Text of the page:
Blackbeard

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Blackbeard : biography

c. 1680 – November 22, 1718

Meanwhile, Spotswood had obtained from Howard valuable information on Teach’s whereabouts, and he planned to send his forces across the border into North Carolina to capture him. He gained the support of two men keen to discredit North Carolina’s Governor—Edward Moseley and Colonel Maurice Moore. He also wrote to the Lords of Trade , suggesting that the Crown might benefit financially from Teach’s capture. Spotswood personally financed the operation, possibly believing that Teach had fabulous treasures hidden away. He ordered Captains Gordon and Brand of HMS Pearl and HMS Lyme to travel overland to Bath. Lieutenant Robert Maynard of HMS Pearl was given command of two commandeered sloops, to approach the town from the sea. An extra incentive for Teach’s capture was the offer of a reward from the Assembly of Virginia, over and above any that might be received from the Crown.

Maynard took command of the two armed sloops on 17 November. He was given 57 men—33 from HMS Pearl and 24 from HMS Lyme. Maynard and the detachment from HMS Pearl took the larger of the two vessels and named her Jane; the rest took Ranger, commanded by one of Maynard’s officers, a Mister Hyde. Some from the two ships’ civilian crews remained aboard. They sailed from Kecoughtan, along the James River, on 17 November. The two sloops moved slowly, giving Brand’s force time to reach Bath. Brand set out for North Carolina six days later, arriving within three miles of Bath on 23 November. Included in Brand’s force were a number of North Carolinians, including Colonel Moore and Captain Jeremiah Vail, sent to put down any local objection to the presence of foreign soldiers. Moore went into the town to see if Teach was there, reporting back that he was not, but that the pirate was expected at "every minute." Brand then went to Governor Eden’s home and informed him of his purpose. The next day, Brand sent two canoes down Pamlico River to Ocracoke Inlet, to see if Teach could be seen. They returned two days later and reported on what eventually transpired.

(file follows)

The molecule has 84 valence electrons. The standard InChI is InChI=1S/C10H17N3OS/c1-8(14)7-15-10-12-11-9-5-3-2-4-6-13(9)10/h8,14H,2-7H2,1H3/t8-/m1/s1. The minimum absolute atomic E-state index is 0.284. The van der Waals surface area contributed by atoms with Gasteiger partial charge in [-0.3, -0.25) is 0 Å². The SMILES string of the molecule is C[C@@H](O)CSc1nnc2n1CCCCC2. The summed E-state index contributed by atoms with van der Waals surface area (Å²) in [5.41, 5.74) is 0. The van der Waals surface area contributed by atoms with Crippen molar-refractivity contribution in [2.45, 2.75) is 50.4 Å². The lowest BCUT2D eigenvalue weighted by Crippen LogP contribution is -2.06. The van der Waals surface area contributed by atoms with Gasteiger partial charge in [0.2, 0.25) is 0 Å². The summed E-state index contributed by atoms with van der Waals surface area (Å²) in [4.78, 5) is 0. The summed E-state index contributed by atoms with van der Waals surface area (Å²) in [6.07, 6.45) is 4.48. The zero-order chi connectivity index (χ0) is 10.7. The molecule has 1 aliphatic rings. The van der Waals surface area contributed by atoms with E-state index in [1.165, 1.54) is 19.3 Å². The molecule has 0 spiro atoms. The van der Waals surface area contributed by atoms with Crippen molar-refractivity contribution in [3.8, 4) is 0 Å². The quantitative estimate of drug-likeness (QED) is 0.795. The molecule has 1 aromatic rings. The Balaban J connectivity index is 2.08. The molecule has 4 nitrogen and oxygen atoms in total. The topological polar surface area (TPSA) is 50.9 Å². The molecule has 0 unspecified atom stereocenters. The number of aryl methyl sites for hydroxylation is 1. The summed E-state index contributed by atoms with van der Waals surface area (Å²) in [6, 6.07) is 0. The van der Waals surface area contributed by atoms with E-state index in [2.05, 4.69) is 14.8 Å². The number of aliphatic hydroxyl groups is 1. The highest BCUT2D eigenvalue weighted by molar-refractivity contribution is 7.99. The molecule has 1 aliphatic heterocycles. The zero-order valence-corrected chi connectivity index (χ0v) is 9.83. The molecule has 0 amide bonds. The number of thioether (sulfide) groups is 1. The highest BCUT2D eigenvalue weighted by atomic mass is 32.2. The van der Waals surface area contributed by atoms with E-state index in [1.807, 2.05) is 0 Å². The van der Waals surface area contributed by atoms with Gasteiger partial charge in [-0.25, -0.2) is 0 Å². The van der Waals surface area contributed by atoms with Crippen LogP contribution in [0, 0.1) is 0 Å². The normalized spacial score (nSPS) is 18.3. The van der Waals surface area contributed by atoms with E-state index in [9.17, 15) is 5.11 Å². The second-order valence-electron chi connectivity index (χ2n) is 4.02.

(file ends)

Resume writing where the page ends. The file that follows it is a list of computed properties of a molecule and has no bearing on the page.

Last battle

Maynard found the pirates anchored on the inner side of Ocracoke Island, on the evening of 21 November. He had ascertained their position from ships he had stopped along his journey, but unfamiliar with the local channels and shoals he decided to wait until the following morning to make his attack. He stopped all traffic from entering the inlet—preventing any warning of his presence—and posted a lookout on both sloops to ensure that Teach could not escape to sea. On the other side of the island, Teach was busy entertaining guests and had not set a lookout. With Israel Hands ashore in Bath with about 24 of Adventures sailors, he also had a much-reduced crew. Johnson (1724) reported that the pirate had "no more than twenty-five men on board" and that he "gave out to all the vessels that he spoke with that he had forty". "Thirteen white and six Negroes", was the number later reported by Brand to the Admiralty.

At daybreak, preceded by a small boat taking soundings, Maynard’s two sloops entered the channel. The small craft was quickly spotted by Adventure and fired at as soon as it was within range of her guns. While the boat made a quick retreat to the Jane, Teach cut the Adventures anchor cable. His crew hoisted the sails and the Adventure manoeuvred to point her starboard guns toward Maynard’s sloops, which were slowly closing the gap. Hyde moved Ranger to the port side of Jane and the Union flag was unfurled on each ship. Adventure then turned toward the beach of Ocracoke Island, heading for a narrow channel. What happened next is uncertain. Johnson claimed that there was an exchange of small-arms fire following which Adventure ran aground on a sandbar, while Maynard anchored and then lightened his ship to pass over the obstacle. Another version claimed that Jane and Ranger ran aground, although Maynard made no mention of this in his log.